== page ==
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Old February 4 2013, 09:48 PM   #40
Fleet Captain
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Re: Are We Living In A Box?

newtype_alpha wrote: View Post
I am now deeply puzzled as to why you think "NASA" continues to espouse the "dirty snowball" theory.
Because I subscribe to NASA's "science news" emails, and I have received several since the Deep Impact mission stating unambiguously that comets are "dirty snowballs." Asteroids as "extinct comets" is still part of the dirty snowball model—the idea being that all the ices have since melted away. When an actively blazing comet shows a dry, rocky surface with no sign at all of water, you know something is wrong with the existing model. The coma and tail are not sublimating volatiles, they are plasma in "glow mode" or even "arc mode."

This is a discussion board, not a book club.
Give me a moment here to copy and paste the entire text of the book so that you won't have to buy it. I have been making comments about the content of the book.

Robert Comsol wrote: View Post
Was that a reference to invisible...pardon..."dark matter"? If the answer is yes, then it looks like a book I'm definitely interested in.
It was, indeed. Although Scott is not the first to question the ad hoc invention of "dark matter." Among the other assumed creatures of mainstream astrophysics are neutron stars. From the book:

The extraordinary thing about pulsars is the almost unbelievably high frequency of their flashes of electromagnetic radiation (both light and radio frequency emissions). When they were first discovered, it was thought that they rotated rapidly – like lighthouses. But when the implied rate of rotation for some pulsars was announced to be about once every second, despite their having masses exceeding that of the Sun, this lighthouse explanation became untenable. It was proposed that only such a super-dense material as ‘neutronium’ could make up a star that could stand those rotation speeds – so they must exist. A neutron star was spinning at the required rate.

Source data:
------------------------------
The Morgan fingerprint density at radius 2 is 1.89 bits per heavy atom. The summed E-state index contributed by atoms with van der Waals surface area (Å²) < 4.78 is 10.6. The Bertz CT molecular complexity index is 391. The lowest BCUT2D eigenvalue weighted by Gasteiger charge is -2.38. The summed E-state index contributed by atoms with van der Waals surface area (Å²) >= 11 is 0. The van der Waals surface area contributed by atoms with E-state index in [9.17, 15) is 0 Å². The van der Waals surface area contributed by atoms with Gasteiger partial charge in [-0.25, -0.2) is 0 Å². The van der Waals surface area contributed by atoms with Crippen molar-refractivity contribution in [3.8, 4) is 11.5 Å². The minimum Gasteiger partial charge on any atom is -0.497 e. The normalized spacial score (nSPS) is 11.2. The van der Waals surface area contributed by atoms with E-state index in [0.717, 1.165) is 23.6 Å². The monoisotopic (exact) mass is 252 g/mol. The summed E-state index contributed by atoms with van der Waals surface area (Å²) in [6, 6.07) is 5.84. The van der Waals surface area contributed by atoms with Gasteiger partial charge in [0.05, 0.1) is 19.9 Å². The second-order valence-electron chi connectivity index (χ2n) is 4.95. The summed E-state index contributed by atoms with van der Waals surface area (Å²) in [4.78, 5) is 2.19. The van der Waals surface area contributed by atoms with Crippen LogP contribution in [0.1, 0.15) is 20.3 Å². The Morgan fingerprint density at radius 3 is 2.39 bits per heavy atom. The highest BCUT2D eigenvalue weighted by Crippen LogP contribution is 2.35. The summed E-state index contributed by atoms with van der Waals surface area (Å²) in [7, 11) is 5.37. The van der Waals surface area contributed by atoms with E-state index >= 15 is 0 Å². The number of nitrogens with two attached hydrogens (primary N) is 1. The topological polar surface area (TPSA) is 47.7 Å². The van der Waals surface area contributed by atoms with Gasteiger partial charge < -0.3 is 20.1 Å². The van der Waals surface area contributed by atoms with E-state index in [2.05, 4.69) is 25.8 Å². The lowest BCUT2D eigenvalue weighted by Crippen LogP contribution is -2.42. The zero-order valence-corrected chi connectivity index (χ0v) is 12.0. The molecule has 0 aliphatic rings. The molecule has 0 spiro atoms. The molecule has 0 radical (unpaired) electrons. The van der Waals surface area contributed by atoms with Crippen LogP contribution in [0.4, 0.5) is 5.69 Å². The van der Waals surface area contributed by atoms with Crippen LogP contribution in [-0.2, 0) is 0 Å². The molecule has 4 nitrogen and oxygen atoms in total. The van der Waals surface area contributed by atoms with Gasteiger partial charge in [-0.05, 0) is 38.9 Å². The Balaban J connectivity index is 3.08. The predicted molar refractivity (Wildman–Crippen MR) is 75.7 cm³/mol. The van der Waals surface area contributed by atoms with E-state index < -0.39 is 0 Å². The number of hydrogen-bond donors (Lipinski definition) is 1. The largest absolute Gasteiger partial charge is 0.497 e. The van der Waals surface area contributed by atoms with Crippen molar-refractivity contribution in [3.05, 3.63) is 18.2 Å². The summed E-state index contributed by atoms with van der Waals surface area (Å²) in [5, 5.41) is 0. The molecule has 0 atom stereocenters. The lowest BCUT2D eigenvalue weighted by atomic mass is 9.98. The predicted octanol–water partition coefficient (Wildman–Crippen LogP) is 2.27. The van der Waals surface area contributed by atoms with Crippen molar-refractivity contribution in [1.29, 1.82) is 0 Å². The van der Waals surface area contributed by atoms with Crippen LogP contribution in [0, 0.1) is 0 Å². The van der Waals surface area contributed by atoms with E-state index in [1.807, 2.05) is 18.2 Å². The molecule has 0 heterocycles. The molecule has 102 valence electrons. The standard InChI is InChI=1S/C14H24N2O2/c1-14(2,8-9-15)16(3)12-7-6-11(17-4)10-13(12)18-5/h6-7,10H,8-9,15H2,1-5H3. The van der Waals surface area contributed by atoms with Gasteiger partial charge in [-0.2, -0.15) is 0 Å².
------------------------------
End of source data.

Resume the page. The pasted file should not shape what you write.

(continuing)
Neutron stars are impossible. One of the well-known basic rules of nuclear chemistry is the so-called ‘band of stability.’ This is the observation that, if we add neutrons to the nucleus of any atom, we need to add an almost proportional number of protons (and their accompanying electrons) to maintain a stable nucleus. In fact, it seems that, when we consider all the known elements (even the heavy man-made elements as well), there is a requirement that, in order to hold a group of neutrons together in a nucleus, an almost equal number of proton-electron pairs are required. The stable nuclei of the lighter elements contain approximately equal numbers of neutrons and protons – a neutron/proton ratio of 1. The heavier nuclei contain a few more neutrons than protons, but the limit seems to be about 1.5 neutrons per proton. Nuclei that differ significantly from this ratio spontaneously undergo radioactive decay transformations that tend to bring their compositions closer to this ratio. Groups of neutrons are not stable by themselves.

We know from laboratory experiments that any lone neutron decays into a proton, an electron and a neutrino in less than 14 minutes; atom-like collections of two or more neutrons will fly apart almost instantaneously. There is no such thing as neutronium. Therefore there can be no such entity as a neutron star. It is a fiction that flies in the face of all we know about elements and their atomic nuclei.
Of course, the usual counter-argument is always that "the laws of physics are different" long ago or far away. Scott's book describes credible alternatives to pulsars, gamma ray bursts, etc. My favorite bit is the section about the Hertzsprung-Russell diagram.
"No, I better not look. I just might be in there."
—Foghorn Leghorn, Little Boy Boo
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